Subject: Re: rocket science
From: Ben Tilly <btilly@gmail.com>
Date: Mon, 28 Feb 2005 13:08:19 -0800

On Mon, 28 Feb 2005 11:19:08 -0800 (PST), Tom Lord <lord@emf.net> wrote:
> 
> 
>    From: "Forrest J. Cavalier III" <mibsoft@mibsoftware.com>
> 
>    [The examples reported on RISKS have not yet caused wide-scale
>     economic disruption you think they never will.  Business
>     is concerned with real things, not imagined risks]
> 
> Please consider the example of the computing systems that run
> financial markets and the rise of intelligent consumerism
> in the markets that purchase those systems.

I've considered the example.  I've also concluded that you've
probably never actually worked in finance.

> In those markets, the risks I cite are taken quite seriously
> and dominate spending decisions.

There's a lot of CYA in finance, true.

Then people proceed to work in an amazingly haphazard way.

Obviously this varies widely between organizations.  But there
is a definite tendancy to throw lots of hardware and money at
problems before taking what I'd consider basic steps, like
using source control consistently.

The problem is, of course, that quality processes are hard for
consumers to measure.  (Furthermore most of us think that
we're better than we are.)  Because it is hard to measure it,
people do not generally make purchase decisions based on
it.  Instead they decide based on other things that they think
might be related.  (Like the quality of the advertising
campaign.)

> My claim here is that that's part of a trend:  comperable
> levels of seriousness will spread to other segments of
> the computing system industry as consumers recognize that
> so much of what they value depends critically on computing
> systems.

Yup.  But I'm taking that to mean something different than
what you probably intended...

> Source code and development process quality metrics will therefore
> emerge from the esoteric labs of NASA and NASDAQ and become more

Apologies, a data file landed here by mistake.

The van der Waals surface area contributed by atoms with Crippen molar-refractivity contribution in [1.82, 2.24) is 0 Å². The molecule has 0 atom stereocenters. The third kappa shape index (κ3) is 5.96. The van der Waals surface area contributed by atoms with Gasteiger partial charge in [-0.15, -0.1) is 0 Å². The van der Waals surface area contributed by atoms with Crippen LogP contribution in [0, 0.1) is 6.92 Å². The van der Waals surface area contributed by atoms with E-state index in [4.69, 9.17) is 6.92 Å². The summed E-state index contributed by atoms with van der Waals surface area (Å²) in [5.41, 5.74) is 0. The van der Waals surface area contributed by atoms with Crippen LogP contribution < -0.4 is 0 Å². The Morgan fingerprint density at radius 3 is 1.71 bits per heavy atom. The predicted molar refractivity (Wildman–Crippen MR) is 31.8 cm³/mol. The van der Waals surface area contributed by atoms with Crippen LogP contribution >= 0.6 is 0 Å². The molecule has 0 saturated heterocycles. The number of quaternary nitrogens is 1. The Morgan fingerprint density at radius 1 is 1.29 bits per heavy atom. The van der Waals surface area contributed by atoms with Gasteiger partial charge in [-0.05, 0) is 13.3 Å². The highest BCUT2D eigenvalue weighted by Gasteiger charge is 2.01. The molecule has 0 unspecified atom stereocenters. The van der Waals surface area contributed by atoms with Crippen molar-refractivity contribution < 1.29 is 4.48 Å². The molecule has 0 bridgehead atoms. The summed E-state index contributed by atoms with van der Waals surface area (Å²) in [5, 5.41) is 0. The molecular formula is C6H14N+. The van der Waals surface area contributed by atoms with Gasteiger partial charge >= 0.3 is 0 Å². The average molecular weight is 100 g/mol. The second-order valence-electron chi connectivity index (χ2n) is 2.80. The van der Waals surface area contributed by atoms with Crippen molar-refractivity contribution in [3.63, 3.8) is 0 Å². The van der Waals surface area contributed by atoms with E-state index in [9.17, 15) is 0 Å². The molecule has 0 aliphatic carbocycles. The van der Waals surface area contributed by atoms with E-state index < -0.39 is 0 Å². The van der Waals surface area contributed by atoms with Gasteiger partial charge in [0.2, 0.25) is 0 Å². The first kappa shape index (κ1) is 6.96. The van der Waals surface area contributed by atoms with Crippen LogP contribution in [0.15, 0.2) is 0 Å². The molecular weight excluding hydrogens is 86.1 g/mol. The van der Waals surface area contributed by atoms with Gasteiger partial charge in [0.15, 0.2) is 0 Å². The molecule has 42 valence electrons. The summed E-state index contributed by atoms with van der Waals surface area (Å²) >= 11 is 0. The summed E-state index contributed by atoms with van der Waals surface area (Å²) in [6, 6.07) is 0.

> mainstream, especially in enterprise-level purchases.

Nope.  The industry will continue to engage in "satisficing
behaviour".  And the bar will prove to be at different levels
for different applications.

> Proprietary developers are currently in an advantaged position to
> prepare for that spread of a concern for quality.

My experience says that free software is usually better.
However extreme quality is something that free software
has a hard time delivering.  (Though OpenBSD shows
that we can do better.)

> Free software developers are currently disadvantaged because
> social and structural issues present significant obstacles to
> improving development processes and because some of the software
> architectures we have collectively chosen have intrinsic quality
> problems.

Have you been listening to the capabilities people? :-/

> FSB leaders ought to be thinking and then acting, these days,
> to overcome their disadvantages and overtake the advantages
> of proprietary developers in these areas.
> 
> This will be a difficult task because it appears it will require
> inter-firm cooperation in areas where it has not previously
> taken root.  Generally speaking, FSB firms need to learn to cooperate
> more on software development issues that can be described as "management
> issues" as contrasted with "day-to-day hacker issues".

Won't happen.  Sorry.

Cheers,
Ben